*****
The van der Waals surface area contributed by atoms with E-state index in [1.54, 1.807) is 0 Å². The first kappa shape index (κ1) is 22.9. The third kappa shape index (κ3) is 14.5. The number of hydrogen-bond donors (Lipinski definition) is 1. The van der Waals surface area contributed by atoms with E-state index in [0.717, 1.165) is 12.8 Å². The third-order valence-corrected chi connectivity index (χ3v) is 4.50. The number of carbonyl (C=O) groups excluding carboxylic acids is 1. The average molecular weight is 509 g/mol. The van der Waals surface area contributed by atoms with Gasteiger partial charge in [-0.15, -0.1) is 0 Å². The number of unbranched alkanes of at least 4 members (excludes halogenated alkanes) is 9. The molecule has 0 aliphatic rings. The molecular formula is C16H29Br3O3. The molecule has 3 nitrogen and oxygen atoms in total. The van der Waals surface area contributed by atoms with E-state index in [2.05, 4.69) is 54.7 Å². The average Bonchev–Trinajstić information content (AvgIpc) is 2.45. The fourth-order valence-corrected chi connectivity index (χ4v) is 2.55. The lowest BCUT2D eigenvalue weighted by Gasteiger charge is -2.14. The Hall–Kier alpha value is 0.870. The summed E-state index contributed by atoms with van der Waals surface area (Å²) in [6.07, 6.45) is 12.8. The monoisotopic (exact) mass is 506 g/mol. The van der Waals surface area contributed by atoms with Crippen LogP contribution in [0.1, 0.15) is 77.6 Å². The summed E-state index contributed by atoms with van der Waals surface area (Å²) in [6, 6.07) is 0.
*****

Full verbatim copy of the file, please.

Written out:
The van der Waals surface area contributed by atoms with E-state index in [1.54, 1.807) is 0 Å². The first kappa shape index (κ1) is 22.9. The third kappa shape index (κ3) is 14.5. The number of hydrogen-bond donors (Lipinski definition) is 1. The van der Waals surface area contributed by atoms with E-state index in [0.717, 1.165) is 12.8 Å². The third-order valence-corrected chi connectivity index (χ3v) is 4.50. The number of carbonyl (C=O) groups excluding carboxylic acids is 1. The average molecular weight is 509 g/mol. The van der Waals surface area contributed by atoms with Gasteiger partial charge in [-0.15, -0.1) is 0 Å². The number of unbranched alkanes of at least 4 members (excludes halogenated alkanes) is 9. The molecule has 0 aliphatic rings. The molecular formula is C16H29Br3O3. The molecule has 3 nitrogen and oxygen atoms in total. The van der Waals surface area contributed by atoms with E-state index in [2.05, 4.69) is 54.7 Å². The average Bonchev–Trinajstić information content (AvgIpc) is 2.45. The fourth-order valence-corrected chi connectivity index (χ4v) is 2.55. The lowest BCUT2D eigenvalue weighted by Gasteiger charge is -2.14. The Hall–Kier alpha value is 0.870. The summed E-state index contributed by atoms with van der Waals surface area (Å²) in [6.07, 6.45) is 12.8. The monoisotopic (exact) mass is 506 g/mol. The van der Waals surface area contributed by atoms with Crippen LogP contribution in [0.1, 0.15) is 77.6 Å². The summed E-state index contributed by atoms with van der Waals surface area (Å²) in [6, 6.07) is 0.